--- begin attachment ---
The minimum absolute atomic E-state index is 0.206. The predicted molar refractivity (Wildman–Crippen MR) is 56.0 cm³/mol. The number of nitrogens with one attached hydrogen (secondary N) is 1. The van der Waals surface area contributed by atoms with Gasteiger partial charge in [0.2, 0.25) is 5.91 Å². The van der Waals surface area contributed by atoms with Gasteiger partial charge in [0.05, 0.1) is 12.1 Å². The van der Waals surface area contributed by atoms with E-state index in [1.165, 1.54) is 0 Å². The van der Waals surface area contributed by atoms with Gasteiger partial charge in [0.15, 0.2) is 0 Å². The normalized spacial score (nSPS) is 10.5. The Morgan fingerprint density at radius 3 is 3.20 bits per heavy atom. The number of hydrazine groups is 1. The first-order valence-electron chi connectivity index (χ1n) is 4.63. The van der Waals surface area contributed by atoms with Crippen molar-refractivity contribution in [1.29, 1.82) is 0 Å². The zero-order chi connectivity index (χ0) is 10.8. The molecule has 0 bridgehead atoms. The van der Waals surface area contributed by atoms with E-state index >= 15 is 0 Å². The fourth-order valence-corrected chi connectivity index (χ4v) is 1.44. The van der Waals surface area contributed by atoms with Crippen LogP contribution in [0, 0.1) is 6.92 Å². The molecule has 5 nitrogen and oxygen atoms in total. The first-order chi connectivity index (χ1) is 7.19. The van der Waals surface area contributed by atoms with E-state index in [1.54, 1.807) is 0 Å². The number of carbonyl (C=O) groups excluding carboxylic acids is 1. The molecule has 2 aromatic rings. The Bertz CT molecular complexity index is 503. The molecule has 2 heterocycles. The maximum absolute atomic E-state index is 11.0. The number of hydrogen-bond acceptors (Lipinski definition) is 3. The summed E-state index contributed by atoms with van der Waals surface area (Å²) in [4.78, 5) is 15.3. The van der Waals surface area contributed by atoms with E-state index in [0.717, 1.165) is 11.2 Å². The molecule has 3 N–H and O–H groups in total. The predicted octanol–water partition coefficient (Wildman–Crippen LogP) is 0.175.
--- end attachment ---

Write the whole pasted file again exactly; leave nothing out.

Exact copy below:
The minimum absolute atomic E-state index is 0.206. The predicted molar refractivity (Wildman–Crippen MR) is 56.0 cm³/mol. The number of nitrogens with one attached hydrogen (secondary N) is 1. The van der Waals surface area contributed by atoms with Gasteiger partial charge in [0.2, 0.25) is 5.91 Å². The van der Waals surface area contributed by atoms with Gasteiger partial charge in [0.05, 0.1) is 12.1 Å². The van der Waals surface area contributed by atoms with E-state index in [1.165, 1.54) is 0 Å². The van der Waals surface area contributed by atoms with Gasteiger partial charge in [0.15, 0.2) is 0 Å². The normalized spacial score (nSPS) is 10.5. The Morgan fingerprint density at radius 3 is 3.20 bits per heavy atom. The number of hydrazine groups is 1. The first-order valence-electron chi connectivity index (χ1n) is 4.63. The van der Waals surface area contributed by atoms with Crippen molar-refractivity contribution in [1.29, 1.82) is 0 Å². The zero-order chi connectivity index (χ0) is 10.8. The molecule has 0 bridgehead atoms. The van der Waals surface area contributed by atoms with E-state index >= 15 is 0 Å². The fourth-order valence-corrected chi connectivity index (χ4v) is 1.44. The van der Waals surface area contributed by atoms with Crippen LogP contribution in [0, 0.1) is 6.92 Å². The molecule has 5 nitrogen and oxygen atoms in total. The first-order chi connectivity index (χ1) is 7.19. The van der Waals surface area contributed by atoms with E-state index in [1.54, 1.807) is 0 Å². The number of carbonyl (C=O) groups excluding carboxylic acids is 1. The molecule has 2 aromatic rings. The Bertz CT molecular complexity index is 503. The molecule has 2 heterocycles. The maximum absolute atomic E-state index is 11.0. The number of hydrogen-bond acceptors (Lipinski definition) is 3. The summed E-state index contributed by atoms with van der Waals surface area (Å²) in [4.78, 5) is 15.3. The van der Waals surface area contributed by atoms with E-state index in [0.717, 1.165) is 11.2 Å². The molecule has 3 N–H and O–H groups in total. The predicted octanol–water partition coefficient (Wildman–Crippen LogP) is 0.175.